Structure and Function of Stratum Granulosum Layer (With a Diagram)

Structure and Function of Stratum Granulosum Layer
The stratum granulosum layer is the middle layer of the epidermis and is chiefly involved in providing waterproofing function. It also contributes in the keritization process of the skin.
Bodytomy Staff
Last Updated: Apr 9, 2018
Did You Know?
The cells lying in the outermost layer of epidermis are sloughed off daily as dead cells. This is a continuous process, leading to formation of new layer of epidermis every 35 to 45 days.
The epidermis is the topmost layer of the skin, which is exposed to the environment. It is this layer that we scratch to relieve an itchy sensation. It is this layer that is affected with minor wounds. Compared to other layers in the skin, the epidermis is relatively thin, and just 5% of the skin is made up of the epidermis.
The epidermis is composed of 5 sub-layers. The outermost layer is the stratum corneum and the innermost layer is the stratum basale, through which blood vessels run to supply nutrition. The third layer of epidermis is the stratum granulosum.
It is often referred to as the middle layer of the epidermis, as two layers lie below as well as above the stratum granulosum. The following Bodytomy write-up elaborates more on the features of this middle layer:
Stratum Granulosum Layer
Structure of Stratum Granulosum Layer
Stratum Granulosum Layer
It is a 3- to 5-cell layers thick and essentially made up of flattened polygonal or rectangular-shaped cells. It is a thin layer of epidermis and considered a transitional layer sandwiched between the metabolically active layers beneath and the non-viable layer (as it contains dead cells) above. It is also referred to as the granular layer, as the cells contain irregularly shaped granules. There are two types of granules formed in this layer of the epidermis―the basophilic keratohyalin and the lamellar granules.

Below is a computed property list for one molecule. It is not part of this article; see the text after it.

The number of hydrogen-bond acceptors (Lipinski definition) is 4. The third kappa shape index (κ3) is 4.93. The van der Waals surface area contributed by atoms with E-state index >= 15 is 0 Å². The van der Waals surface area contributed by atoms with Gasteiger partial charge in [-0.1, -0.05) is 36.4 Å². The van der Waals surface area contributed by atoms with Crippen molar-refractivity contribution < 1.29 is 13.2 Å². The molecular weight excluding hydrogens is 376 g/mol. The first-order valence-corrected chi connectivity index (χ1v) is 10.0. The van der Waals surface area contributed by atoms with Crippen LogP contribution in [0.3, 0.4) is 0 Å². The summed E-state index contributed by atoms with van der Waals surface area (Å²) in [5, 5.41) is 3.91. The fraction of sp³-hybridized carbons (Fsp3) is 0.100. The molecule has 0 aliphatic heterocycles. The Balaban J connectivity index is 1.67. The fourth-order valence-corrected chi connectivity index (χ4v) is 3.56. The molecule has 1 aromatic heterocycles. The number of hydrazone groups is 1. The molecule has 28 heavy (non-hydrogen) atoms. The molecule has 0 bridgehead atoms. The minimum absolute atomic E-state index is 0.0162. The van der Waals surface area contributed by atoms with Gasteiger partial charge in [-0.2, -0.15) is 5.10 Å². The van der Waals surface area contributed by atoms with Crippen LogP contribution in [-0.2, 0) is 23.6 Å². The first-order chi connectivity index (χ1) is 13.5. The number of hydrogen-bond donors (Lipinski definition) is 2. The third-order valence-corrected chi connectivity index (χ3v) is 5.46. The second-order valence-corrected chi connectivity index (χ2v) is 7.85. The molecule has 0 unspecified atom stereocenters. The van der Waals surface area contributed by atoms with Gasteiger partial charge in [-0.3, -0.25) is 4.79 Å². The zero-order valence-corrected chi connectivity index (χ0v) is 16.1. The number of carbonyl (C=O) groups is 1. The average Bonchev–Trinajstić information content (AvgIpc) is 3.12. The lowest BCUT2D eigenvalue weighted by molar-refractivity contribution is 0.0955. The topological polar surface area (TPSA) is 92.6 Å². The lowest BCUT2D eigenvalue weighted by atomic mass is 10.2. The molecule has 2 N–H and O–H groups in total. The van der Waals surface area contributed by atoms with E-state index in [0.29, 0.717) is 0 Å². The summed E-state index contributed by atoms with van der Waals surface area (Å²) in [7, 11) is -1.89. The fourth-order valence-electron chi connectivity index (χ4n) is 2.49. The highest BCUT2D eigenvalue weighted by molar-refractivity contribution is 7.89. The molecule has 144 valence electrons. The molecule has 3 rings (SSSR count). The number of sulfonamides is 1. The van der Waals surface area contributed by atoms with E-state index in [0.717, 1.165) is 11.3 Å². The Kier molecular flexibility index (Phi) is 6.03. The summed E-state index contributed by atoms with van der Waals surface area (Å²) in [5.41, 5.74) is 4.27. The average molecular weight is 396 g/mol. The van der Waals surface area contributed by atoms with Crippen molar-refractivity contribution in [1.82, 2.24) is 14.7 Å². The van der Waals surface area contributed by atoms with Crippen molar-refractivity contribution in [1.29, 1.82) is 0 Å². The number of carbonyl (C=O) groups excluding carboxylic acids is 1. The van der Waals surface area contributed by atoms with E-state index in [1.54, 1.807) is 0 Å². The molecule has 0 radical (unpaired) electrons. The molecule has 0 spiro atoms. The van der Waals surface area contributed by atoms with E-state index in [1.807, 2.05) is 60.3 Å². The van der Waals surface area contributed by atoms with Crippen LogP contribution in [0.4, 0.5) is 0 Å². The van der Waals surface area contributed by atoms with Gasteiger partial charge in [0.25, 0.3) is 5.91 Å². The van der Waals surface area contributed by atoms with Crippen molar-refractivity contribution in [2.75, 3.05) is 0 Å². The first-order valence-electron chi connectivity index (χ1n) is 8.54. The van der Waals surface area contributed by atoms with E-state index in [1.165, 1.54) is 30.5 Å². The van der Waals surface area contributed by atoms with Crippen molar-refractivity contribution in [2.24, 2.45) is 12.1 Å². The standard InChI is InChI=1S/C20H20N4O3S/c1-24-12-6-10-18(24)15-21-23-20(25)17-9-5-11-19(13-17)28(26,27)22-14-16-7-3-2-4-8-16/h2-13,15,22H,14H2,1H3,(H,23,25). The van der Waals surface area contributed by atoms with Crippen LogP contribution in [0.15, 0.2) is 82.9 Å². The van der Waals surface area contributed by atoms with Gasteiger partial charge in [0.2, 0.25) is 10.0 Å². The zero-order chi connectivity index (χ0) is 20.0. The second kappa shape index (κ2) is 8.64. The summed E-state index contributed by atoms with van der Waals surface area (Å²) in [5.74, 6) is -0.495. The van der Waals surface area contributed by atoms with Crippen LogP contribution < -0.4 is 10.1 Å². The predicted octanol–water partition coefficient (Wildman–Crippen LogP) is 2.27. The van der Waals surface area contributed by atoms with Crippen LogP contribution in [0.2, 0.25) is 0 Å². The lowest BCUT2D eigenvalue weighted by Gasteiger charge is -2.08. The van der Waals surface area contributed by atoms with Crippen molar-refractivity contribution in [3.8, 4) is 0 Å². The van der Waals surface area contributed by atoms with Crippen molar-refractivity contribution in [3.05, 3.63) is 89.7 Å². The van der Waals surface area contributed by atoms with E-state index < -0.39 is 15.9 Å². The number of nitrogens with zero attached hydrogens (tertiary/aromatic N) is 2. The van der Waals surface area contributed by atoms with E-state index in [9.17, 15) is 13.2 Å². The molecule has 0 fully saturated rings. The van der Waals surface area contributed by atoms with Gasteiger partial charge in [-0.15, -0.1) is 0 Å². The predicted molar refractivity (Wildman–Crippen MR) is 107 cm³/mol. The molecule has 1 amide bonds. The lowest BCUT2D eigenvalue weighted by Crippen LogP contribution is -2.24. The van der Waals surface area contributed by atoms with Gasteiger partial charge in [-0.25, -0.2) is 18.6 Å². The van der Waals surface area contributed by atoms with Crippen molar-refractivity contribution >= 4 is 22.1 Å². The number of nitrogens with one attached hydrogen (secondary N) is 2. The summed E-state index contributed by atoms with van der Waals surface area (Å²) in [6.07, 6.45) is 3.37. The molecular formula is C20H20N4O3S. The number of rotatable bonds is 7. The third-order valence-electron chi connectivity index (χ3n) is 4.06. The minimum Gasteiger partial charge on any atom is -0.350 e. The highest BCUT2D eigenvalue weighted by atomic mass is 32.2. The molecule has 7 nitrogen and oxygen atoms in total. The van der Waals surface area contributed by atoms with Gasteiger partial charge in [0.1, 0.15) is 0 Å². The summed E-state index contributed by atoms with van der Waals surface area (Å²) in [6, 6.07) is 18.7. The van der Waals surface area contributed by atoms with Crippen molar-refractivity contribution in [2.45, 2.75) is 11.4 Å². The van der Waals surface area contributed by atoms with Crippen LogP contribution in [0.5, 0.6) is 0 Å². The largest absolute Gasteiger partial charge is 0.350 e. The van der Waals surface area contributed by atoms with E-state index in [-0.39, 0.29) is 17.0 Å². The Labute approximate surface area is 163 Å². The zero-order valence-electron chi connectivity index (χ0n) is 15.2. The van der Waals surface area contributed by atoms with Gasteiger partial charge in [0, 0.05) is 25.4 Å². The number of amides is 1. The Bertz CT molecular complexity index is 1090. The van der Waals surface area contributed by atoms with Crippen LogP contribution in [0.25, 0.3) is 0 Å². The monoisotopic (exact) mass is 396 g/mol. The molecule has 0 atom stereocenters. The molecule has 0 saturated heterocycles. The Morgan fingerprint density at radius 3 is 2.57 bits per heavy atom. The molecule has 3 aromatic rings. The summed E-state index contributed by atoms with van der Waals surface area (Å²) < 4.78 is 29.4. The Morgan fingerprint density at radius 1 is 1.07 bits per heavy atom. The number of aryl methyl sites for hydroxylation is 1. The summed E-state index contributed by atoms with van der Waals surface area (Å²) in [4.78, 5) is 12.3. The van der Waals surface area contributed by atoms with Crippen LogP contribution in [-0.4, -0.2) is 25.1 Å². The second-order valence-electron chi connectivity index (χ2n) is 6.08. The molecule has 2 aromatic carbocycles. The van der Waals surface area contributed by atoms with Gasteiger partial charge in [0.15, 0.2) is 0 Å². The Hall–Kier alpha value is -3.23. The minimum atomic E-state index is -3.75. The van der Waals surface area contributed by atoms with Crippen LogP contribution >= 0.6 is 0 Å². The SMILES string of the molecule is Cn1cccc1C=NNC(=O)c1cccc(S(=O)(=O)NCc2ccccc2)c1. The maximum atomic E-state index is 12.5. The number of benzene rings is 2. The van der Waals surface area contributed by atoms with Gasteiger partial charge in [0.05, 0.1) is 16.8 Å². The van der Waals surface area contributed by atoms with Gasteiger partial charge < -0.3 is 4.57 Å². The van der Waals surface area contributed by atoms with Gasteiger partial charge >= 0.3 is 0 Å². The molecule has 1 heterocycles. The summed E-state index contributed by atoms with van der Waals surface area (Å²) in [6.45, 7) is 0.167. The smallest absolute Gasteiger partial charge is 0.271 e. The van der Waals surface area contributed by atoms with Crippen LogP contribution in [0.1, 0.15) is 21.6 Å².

The basophilic keratohyalin granules secrete proteins like tonofilaments and filaggrin. These are keratin intermediate filaments that bundle together to form tonofibrils, which are nothing but prekeratin structures. Thus, the process of keratinization (formation of keratin) actually begins in the middle layer. So, as the cells from the previous layer enter the granulosum layer, they become flat, their nuclei break up and keratin begins to form. Due to loss of nuclei, the cells die, which leads to the formation of dark cytoplasmic material within the layer. So, when these cells reach the above layer (stratum corneum), they are fully packed with keratin and dead. It is the keratin that makes the skin flexible and strong.
The lamellar granules secrete a lipid-rich substance that coats the membrane lying between the cells of stratum granulosum. In short, it accumulates in the extracellular space. This lipid-rich material ensures that the cells are firmly connected together and also forms a waterproof barrier. In other words, the lipids by acting as water sealant, make the layer waterproof, and moreover, also reduce its permeability.

Due to the presence of these waterproofing lipids, stratum granulosum prevents water and water-soluble substances from passing through and entering the lower layers. Penetration of any foreign material or microbes is also not possible. This also ensures that the active cells of the lower epidermis do not combine with the dead cells lying above the stratum granulosum. The waterproofing ability of stratum granulosum is also effective at keeping the moisture trapped in the deeper layers of epidermis. It helps retain moisture and does not allow them to dehydrate.
Above the stratum granulosum usually lies the stratum corneum, which is impermeable and mainly composed of dead cells of keratin.